Foreign peptides might be considered unimportant given the vast quantitative excess of self inside the body. However, the design of the immune system imposes qualitative constraints on the size of the relevant peptide universe. Although self peptides may be in molar excess, the universe of self peptides is limited by the finite nature of the human genome and by the binding constraints imposed by the inherited set of MHC molecules. The inherited set of MHC glycoproteins acts as a filter so that only a limited subset of peptides can engage the immune system. Most peptides lack the appropriate binding motifs and are ignored by the immune system. The filtering, peptide-sampling mechanism of MHC binding represents the first step of an adaptive immune response and functions to ensure that the T-cell repertoire is not overwhelmed by essentially-infinite and extensively cross-reactive pools of self and nonself peptides.
Measured strictly in qualitative terms of peptide diversity, the universe of self peptides is dwarfed by the universe of foreign peptides. Peptide diversity can be defined as the number of different peptide species (rather than the molar concentration of any one) that are able to bind a set of inherited MHC molecules within one individual. Whereas the pool of relevant self peptides is derived from one genome, MHC-compatible foreign peptides would be derived from myriads of organisms that make up an entire ecological niche. Although self peptides may be present in molar excess in vivo, the universe of foreign peptides would be qualitatively more diverse, perhaps by orders of magnitude, giving rise to a much richer array of peptides with high affinity for self MHC molecules.
One might suspect that foreign peptides enter the body only in limited quantity. If so, the absorptive capacity of the mucosa is not the limiting factor. Respiratory and gut mucosal tissues are designed to maximize absorptive surface area. Depending on the physical environment, considerable quantities of aerosolized plant and animal matter may be constantly deposited in the respiratory and gut mucosa. Enormous quantities of food and commensal organisms are present in the gut. These substances and their partially degraded products move across the mucosa via leakage and active transport. The mucosa is closely interconnected with an extensive lymphoid network comprising approximately 75% of all lymphocytes in the body. M cells actively transport antigenic material by transcytosis directly into the grasp of submucosal dendritic cells. Mucosal dendritic cells directly extend arborizations across the epithelial barrier to directly capture and internalize luminal antigenic material. By these and many other mechanisms, the mucosal immune system appears designed to maximize interactions of luminal antigenic material with submucosal leukocytes.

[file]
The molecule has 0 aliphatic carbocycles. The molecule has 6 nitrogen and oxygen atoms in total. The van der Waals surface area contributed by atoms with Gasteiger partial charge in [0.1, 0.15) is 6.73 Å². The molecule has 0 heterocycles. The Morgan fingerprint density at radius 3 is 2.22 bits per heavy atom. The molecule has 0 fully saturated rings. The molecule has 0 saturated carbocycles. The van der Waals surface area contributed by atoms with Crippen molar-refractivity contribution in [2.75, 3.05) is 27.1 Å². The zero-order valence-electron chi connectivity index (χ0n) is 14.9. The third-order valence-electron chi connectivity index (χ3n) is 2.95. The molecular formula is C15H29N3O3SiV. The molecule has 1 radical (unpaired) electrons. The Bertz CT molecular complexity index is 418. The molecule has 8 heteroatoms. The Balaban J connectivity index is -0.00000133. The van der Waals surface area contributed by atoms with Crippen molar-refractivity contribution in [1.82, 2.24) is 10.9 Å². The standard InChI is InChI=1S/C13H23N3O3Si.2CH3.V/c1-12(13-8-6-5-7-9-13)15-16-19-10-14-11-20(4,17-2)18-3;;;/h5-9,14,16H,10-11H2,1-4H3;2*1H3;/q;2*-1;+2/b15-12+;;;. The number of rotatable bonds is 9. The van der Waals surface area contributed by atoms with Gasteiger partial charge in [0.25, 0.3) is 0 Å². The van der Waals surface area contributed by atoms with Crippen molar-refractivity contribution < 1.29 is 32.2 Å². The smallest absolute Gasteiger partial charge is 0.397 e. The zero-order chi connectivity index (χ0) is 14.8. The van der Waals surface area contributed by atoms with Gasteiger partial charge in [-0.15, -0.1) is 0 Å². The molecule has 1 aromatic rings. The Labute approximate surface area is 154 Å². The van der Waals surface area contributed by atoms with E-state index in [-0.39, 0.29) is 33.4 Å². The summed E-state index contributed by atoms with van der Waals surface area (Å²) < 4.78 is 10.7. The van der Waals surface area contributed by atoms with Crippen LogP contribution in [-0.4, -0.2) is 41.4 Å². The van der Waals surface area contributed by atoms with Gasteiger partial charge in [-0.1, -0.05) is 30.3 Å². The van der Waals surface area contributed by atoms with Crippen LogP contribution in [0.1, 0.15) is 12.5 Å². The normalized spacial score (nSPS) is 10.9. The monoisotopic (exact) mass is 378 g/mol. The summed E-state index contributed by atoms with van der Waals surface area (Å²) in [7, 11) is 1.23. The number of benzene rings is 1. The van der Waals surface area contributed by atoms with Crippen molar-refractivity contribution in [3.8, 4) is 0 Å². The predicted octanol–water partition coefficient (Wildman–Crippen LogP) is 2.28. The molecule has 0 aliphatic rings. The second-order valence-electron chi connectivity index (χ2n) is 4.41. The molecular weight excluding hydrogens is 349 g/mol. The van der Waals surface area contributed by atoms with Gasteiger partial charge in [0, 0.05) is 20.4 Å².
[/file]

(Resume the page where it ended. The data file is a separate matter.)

One of the presumptions of this hypothesis is that foreign environmental peptides have a beneficial impact on the development of T cell repertoire. However, the question arises as to how a T cell repertoire, after positive selection on exclusively self MHC ligands in the thymus, would interact with this universe of environmental peptides. Presumably, foreign peptides are absent from the thymus. The answer may lie in two hallmarks of immune system function, which are the tendency for cross-reactivity and a tendency to gravitate toward a homeostatic set-point. The T cell repertoire is selected by interactions with self MHC ligands that are perceived as weak, low efficacy ligands. These T cells exhibit cross-reactivity with foreign MHC ligands that are perceived as fully agonistic MHC ligands. Cross-reactive recognition of strong agonist peptides is necessary for immune responses against infectious agents. In all probability, mature T cells also exhibit cross-reactivity between weak self-MHC ligands and foreign MHC ligands that are also perceived as inefficient, low efficacy ligands. This latter type of cross-reactivity however would not drive an immunogenic response and is largely ignored in immunology. But this type of cross-reactivity may be important in that a substantial repertoire of T cells may have cross-reactive interactions with environmental peptides and perceive these as low efficacy or weak MHC ligands. Additional T cells may recognize these innocuous foreign peptides as full agonists, but due to the chronic presence of these peptides from early life, this repertoire may exhibit habituation. Mechanisms of peripheral tolerance may enforce the homeostatic set-point by clonal deletion or adaptation such that these peptides, like true self peptides, become recognized as low-efficacy MHC ligands.
If environmental antigens have homeostatic interactions with mucosal T cells and are recognized as low efficacy ligands, a central question is how ‘weak’ recognition of foreign environmental peptides shapes T cell selection and differentiation, particularly in ways that are beneficial to the host. A clue to this answer may be provided by studies of homeostatic expansion.7,8 Naïve T cells adoptively transferred into an immunodeficient host expand to fill the ‘available space.’ Homeostatic expansion appears to be driven by a competition among clones for a limited set of MHC ligands such that the repertoire expands until a limited set of MHC-peptide ligands is saturated, thereby filling the ‘available space.’ Homeostatic expansion is clonotypic and is driven by recognition of some of the same self peptides responsible for positive thymic selection.